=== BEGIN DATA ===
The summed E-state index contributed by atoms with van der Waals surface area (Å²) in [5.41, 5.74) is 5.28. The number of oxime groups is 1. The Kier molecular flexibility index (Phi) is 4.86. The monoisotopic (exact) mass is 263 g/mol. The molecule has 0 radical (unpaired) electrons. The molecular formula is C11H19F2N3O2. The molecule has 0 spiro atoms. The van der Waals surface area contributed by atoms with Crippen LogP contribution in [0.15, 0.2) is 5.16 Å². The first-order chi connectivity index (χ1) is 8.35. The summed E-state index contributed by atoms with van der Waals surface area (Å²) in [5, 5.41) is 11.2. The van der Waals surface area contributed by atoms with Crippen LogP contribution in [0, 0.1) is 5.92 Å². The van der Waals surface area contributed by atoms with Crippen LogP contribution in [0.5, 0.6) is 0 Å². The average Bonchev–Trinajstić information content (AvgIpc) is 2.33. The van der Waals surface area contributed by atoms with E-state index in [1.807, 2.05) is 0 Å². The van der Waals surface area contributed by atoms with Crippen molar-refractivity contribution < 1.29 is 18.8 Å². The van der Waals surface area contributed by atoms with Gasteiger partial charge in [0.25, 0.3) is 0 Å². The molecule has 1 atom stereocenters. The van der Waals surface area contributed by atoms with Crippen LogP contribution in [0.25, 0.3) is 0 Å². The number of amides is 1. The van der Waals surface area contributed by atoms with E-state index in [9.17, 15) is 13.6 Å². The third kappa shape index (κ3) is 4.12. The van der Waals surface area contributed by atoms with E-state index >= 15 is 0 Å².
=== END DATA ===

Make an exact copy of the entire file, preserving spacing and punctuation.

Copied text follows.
The summed E-state index contributed by atoms with van der Waals surface area (Å²) in [5.41, 5.74) is 5.28. The number of oxime groups is 1. The Kier molecular flexibility index (Phi) is 4.86. The monoisotopic (exact) mass is 263 g/mol. The molecule has 0 radical (unpaired) electrons. The molecular formula is C11H19F2N3O2. The molecule has 0 spiro atoms. The van der Waals surface area contributed by atoms with Crippen LogP contribution in [0.15, 0.2) is 5.16 Å². The first-order chi connectivity index (χ1) is 8.35. The summed E-state index contributed by atoms with van der Waals surface area (Å²) in [5, 5.41) is 11.2. The van der Waals surface area contributed by atoms with Crippen LogP contribution in [0, 0.1) is 5.92 Å². The van der Waals surface area contributed by atoms with Crippen LogP contribution in [0.5, 0.6) is 0 Å². The average Bonchev–Trinajstić information content (AvgIpc) is 2.33. The van der Waals surface area contributed by atoms with E-state index in [1.807, 2.05) is 0 Å². The van der Waals surface area contributed by atoms with Crippen molar-refractivity contribution < 1.29 is 18.8 Å². The van der Waals surface area contributed by atoms with Gasteiger partial charge in [0.25, 0.3) is 0 Å². The molecule has 1 atom stereocenters. The van der Waals surface area contributed by atoms with Crippen LogP contribution in [0.25, 0.3) is 0 Å². The number of amides is 1. The van der Waals surface area contributed by atoms with E-state index in [9.17, 15) is 13.6 Å². The third kappa shape index (κ3) is 4.12. The van der Waals surface area contributed by atoms with E-state index >= 15 is 0 Å².